Horton v. Recktenwald

Filing 21

DECISION AND ORDER denying 5 Motion for Extension of Time to File; denying 5 Motion to Appoint Counsel ; denying 8 Motion to Appoint Counsel ; finding as moot 19 Motion and dismissing the petition with prejudice. Because Petitioner has fa iled to make a substantial showing of a denial of a constitutional right, see 28 U.S.C. § 2253(c)(2), no certificate of appealability shall issue. (The Clerk of Court is directed to close this case.) Copy of Decision and Order sent by first class mail to Petitioner.. Signed by Hon. Michael A. Telesca on 10/30/17. (JMC)-CLERK TO FOLLOW UP-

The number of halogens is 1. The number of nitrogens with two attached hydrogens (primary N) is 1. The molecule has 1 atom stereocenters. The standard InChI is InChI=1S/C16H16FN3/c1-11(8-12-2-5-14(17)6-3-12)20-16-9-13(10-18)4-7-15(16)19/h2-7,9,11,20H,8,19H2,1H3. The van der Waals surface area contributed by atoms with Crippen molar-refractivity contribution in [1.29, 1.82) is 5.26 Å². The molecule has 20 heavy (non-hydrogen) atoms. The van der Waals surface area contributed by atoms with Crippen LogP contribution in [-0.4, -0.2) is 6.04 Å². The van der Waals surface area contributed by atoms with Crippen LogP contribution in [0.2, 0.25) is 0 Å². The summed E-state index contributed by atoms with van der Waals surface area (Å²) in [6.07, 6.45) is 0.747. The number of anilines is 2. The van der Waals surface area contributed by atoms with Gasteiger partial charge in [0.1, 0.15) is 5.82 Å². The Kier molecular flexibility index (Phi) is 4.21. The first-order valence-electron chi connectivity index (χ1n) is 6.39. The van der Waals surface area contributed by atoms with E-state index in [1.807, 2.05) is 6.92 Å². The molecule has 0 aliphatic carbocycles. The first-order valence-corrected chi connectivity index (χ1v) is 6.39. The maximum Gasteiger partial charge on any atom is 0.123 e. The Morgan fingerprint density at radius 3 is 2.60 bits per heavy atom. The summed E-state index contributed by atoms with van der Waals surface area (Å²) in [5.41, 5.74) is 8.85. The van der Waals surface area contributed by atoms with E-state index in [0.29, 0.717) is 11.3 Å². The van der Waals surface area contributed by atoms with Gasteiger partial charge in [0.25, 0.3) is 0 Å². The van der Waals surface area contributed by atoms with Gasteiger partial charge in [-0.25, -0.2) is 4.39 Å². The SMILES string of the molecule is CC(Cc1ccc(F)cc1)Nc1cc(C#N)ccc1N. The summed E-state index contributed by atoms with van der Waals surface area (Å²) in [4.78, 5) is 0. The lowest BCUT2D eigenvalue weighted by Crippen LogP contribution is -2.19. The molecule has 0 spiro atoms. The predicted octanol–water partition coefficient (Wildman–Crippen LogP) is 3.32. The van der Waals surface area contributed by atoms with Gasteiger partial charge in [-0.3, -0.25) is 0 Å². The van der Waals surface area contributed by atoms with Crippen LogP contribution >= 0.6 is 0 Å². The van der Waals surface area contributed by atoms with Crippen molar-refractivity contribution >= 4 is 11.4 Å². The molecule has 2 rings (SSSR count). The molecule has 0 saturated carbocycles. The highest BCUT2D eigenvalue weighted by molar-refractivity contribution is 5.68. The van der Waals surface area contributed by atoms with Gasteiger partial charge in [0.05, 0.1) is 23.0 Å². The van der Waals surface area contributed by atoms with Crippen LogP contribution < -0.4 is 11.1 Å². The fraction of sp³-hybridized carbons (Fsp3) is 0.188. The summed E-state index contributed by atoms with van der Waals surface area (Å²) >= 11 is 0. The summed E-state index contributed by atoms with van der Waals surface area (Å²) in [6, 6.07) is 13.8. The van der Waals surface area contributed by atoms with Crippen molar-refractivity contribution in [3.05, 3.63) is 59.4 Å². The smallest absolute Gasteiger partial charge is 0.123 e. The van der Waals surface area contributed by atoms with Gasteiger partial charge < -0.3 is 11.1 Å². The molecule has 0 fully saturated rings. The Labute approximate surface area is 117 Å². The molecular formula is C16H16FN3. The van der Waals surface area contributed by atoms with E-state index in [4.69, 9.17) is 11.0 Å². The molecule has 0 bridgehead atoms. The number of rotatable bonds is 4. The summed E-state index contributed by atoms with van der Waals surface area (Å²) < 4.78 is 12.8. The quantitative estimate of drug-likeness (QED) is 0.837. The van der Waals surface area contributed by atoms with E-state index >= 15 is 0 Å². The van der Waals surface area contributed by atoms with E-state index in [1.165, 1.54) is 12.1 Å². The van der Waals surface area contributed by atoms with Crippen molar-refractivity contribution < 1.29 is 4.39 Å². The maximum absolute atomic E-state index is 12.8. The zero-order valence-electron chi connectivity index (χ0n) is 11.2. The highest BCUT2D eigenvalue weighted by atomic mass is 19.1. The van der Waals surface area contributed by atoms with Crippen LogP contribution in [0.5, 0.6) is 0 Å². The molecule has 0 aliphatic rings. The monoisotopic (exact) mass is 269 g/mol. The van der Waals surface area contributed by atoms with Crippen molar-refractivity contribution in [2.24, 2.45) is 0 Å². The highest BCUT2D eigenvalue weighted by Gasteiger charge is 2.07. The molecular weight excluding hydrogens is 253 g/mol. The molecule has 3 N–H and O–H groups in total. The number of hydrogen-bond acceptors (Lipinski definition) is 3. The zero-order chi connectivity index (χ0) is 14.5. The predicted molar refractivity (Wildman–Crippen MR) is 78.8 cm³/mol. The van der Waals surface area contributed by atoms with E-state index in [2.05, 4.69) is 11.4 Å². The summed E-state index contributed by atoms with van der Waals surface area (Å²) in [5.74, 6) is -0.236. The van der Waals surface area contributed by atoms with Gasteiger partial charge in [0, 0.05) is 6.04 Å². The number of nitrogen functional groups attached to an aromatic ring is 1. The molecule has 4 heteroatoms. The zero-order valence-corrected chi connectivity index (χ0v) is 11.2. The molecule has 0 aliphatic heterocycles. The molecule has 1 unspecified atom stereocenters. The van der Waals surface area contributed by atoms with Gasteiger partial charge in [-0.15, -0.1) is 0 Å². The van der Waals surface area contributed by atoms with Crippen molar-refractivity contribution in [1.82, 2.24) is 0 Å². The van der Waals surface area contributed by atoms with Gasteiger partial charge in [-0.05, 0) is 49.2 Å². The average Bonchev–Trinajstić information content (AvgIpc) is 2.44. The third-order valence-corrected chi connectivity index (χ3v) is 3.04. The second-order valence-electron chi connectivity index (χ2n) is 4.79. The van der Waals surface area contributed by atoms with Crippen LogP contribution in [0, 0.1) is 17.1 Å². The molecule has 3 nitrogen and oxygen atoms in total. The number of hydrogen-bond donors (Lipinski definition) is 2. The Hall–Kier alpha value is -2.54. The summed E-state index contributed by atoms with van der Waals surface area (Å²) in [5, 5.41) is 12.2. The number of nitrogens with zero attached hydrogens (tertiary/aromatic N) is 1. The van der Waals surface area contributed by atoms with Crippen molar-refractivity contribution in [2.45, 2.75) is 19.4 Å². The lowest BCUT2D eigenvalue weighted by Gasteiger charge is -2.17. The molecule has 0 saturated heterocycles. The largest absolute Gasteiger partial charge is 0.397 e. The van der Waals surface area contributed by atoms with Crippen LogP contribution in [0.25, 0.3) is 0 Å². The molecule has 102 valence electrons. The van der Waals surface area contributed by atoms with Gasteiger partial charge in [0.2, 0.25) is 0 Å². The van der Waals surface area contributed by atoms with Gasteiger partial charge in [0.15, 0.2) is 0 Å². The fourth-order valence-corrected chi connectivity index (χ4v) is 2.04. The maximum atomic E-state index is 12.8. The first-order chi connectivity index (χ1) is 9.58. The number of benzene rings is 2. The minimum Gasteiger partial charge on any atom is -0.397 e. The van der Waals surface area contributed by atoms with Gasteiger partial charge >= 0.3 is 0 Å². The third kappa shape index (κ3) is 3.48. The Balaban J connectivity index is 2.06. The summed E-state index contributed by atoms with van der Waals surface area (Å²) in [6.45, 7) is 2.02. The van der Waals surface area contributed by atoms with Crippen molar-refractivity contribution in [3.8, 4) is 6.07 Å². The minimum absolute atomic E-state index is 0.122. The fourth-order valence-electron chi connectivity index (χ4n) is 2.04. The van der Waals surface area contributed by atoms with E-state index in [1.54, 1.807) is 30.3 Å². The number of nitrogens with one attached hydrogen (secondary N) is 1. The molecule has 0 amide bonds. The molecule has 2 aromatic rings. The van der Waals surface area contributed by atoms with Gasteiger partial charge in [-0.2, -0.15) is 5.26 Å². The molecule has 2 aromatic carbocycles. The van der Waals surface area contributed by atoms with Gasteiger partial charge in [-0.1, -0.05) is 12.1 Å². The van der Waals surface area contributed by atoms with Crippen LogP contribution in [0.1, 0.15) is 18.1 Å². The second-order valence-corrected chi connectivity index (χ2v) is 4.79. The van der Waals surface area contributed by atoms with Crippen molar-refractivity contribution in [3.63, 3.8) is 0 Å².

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UNITED STATES DISTRICT COURT WESTERN DISTRICT OF NEW YORK CHARLES HORTON, Petitioner, -vs- No. 1:15-CV-01023(MAT) DECISION AND ORDER MONICA RECKTENWALD, Respondent. I. Introduction Proceeding pro se, Charles Horton (“Petitioner”) has filed a Petition for a writ of habeas corpus pursuant to 28 U.S.C. 2254. At the time he filed the instant Petition, Petitioner was incarcerated pursuant to a Federal criminal conviction at Federal Correctional Institution (“FCI”) McKean, in Bradford, Pennsylvania. Accordingly, he named Warden Monica Recktenwald as the Respondent in this action. However, the Petition challenges a judgment entered against him in New York State Supreme Court, Erie County (Tills, A.J.), more than 17 years ago, after he pled guilty to sexual abuse and weapons-possession charges. The Erie County District Attorney’s Office therefore answered the Petition. For the reasons discussed herein, the Petition is dismissed. II. Factual Background and Procedural History On July 31, 2000, under Erie County File No. 99-1628-001, Petitioner entered a counseled guilty plea to Sexual Abuse in the First Degree (N.Y. Penal Law § 130.65(1)). Also on that date, Petitioner pleaded guilty to Criminal Possession of a Weapon in the Third Degree (N.Y. Penal Law § 265.02(4)), under Erie County File No. 99-2081-011. On September 8, 2000, Petitioner was sentenced to concurrent terms of two years’ imprisonment on each conviction, plus a mandatory period of post-release supervision (“PRS”). Petitioner did not take appeals from either conviction. Between the time of his conviction and the filing of the Petition, Petitioner filed several pro se motions to vacate the judgment pursuant to N.Y. Criminal Procedure Law (“C.P.L.”) § 440.10 in Erie County Supreme Court, the most recent of which was filed on October 31, 2014. Petitioner argued that his plea was involuntary because he was not advised of the mandatory PRS term, that trial counsel was ineffective in failing to advise him about the PRS term, and that he was entitled to DNA testing to prove that he could not have committed the sexual abuse offense to which he pled guilty. On February 4, 2015, Erie County Supreme Court (Boller, A.J.) denied the motion without a hearing. On March 6, 2015, Petitioner filed a timely notice of appeal in the Appellate Division, Fourth Department, of New York State Supreme Court (“the Fourth Department”). On May 27, 2015, the Fourth Department denied Petitioner’s leave application. On November 11, 2015, Petitioner filed the instant request for habeas relief, asserting the same grounds raised in the 2014 C.P.L. § 440.10 motion. Petitioner also filed a motion for appointment of counsel. In its answer to the Petition, the Erie County District -2- Attorney’s Office that the Petition is untimely, and that Petitioner has failed to fulfill the “in custody” requirement of the Federal habeas statute. Petitioner did not file a traverse. III. Discussion A. Timeliness Respondent argues that the Petition is untimely because it was filed well past the expiration date of the one-year statute of limitations set forth in 28 U.S.C. § 2244(d)(1), and Petitioner is not entitled to statutory timeliness argument or equitable tolling. Respondent’s is incomplete inasmuch as Respondent has ignored the existence of more than one C.P.L. § 440.10 motions filed by Petitioner between 2000 and 2014. This information is apparent from the face of the Petition and the attached order issued by Acting Justice Boller denying Petitioner’s 2014 C.P.L. § 440.10 motion. These motions would have given rise to periods of statutory tolling under 28 U.S.C. § 2244(d)(2). Therefore, Respondent’s argument, as presented to the Court, cannot serve as a basis for dismissing the Petition. B. The “In Custody” Requirement The law is clearly settled that a writ of habeas corpus may only be issued where a petitioner is “in custody” at the time the petition is filed. See Maleng v. Cook, 490 U.S. 488, 490-91 (1989) (“The federal habeas statute gives the United States district courts jurisdiction to entertain petitions for habeas relief only -3- from persons who are ‘in custody in violation of the Constitution or laws or treaties of the United States.’”) (quoting 28 U.S.C. § 2241(c)(3); citing 28 U.S.C. § 2254(a)) (emphasis in original). Thus, “[t]he first showing a §2254 petitioner must make is that he is ‘in custody pursuant to the judgment of a State court.’” Lackawanna Cnty. Dist. Att’y v. Coss, 532 U.S. 394, 401 (2001) (quoting 28 U.S.C. §2254(a)). The petitioner must “be ‘in custody’ under the conviction or sentence under attack at the time his petition is filed.” Finkelstein v. Spitzer, 455 F.3d 131, 133 (2d Cir. 2006) (quoting Maleng, 490 U.S. at 490-91). Once the petitioner is no longer serving a sentence on a particular conviction, he cannot bring a federal habeas petition directed solely at that conviction. Coss, 532 U.S. at 401. Petitioner was convicted in Erie County Supreme Court in 2000, and sentenced to a maximum term of two years’ imprisonment plus a mandatory term of PRS, which, by statute, could not exceed five years. Petitioner, however, did not file the instant Petition until 2015, well after his sentence on the Erie County Supreme Court convictions had fully expired. Although Petitioner is currently incarcerated, it is pursuant to a wholly separate Federal criminal conviction. Because Petitioner was not “in custody” pursuant to the 2000 Erie County Supreme Court convictions that the Petition challenges, at at the time he filed the Petition in 2015, he is not “in custody” for purposes of obtaining habeas review of his Erie -4- County Supreme Court convictions. See Coss, 532 U.S. at 403-04 (“Coss is no longer serving the sentences imposed pursuant to his 1986 convictions, and therefore cannot bring a federal habeas petition directed solely at those convictions.”) (citing Maleng, 490 U.S. at 493-94)). Following the reasoning of Coss, because Petitioner is no longer serving the sentence imposed pursuant to his Erie County Supreme Court convictions, he cannot bring a federal habeas petition directed solely at those convictions. Accord, e.g., Ellis v. Dretke, 456 F. Supp.2d 421, 423-24 (W.D.N.Y. 2006) (citing Coss, 532 U.S. at 401). Moreover, unlike the petitions in Maleng and Coss, the Petition here cannot be construed as asserting a challenge to the current Federal sentence Petitioner is serving. Contrast with Coss, 532 U.S. at 401 (holding that defendant Coss satisfied the “in custody” requirement of 28 U.S.C. § 2254 because his petition could be construed as asserting a challenge to his current sentence, as enhanced by the allegedly invalid prior expired conviction) (citing Maleng, 490 U.S. at 493-94) (internal citations omitted). The Petition only raises claims relating to the Erie County Supreme Court convictions for criminal possession of a weapon and sexual abuse, and to the Erie County Supreme Court’s alleged mishandling of his 2014 C.P.L. § 440.10 motion. Thus, the Court concludes that it does not have jurisdiction to hear the claims asserted in the pending Petition. See Ellis, 456 F. Supp.2d at 424. -5- IV. Conclusion For the foregoing reasons, the Petition is dismissed with prejudice. Petitioner’s Motion for Appointment of Counsel is denied with prejudice because he has failed to make the required threshold showing of potentially meritorious claims. Petitioner’s Motion for an Extension of Time to File a Motion for Appointment of Counsel is denied as moot. Because Petitioner has failed to make a substantial showing of a denial of a constitutional right, see 28 U.S.C. § 2253(c)(2), no certificate of appealability shall issue. The Clerk of Court is directed to close this case. IT IS SO ORDERED. S/Michael A. Telesca _______________________________ HON. MICHAEL A. TELESCA United States District Judge Dated: October 30, 2017 Rochester, New York. -6-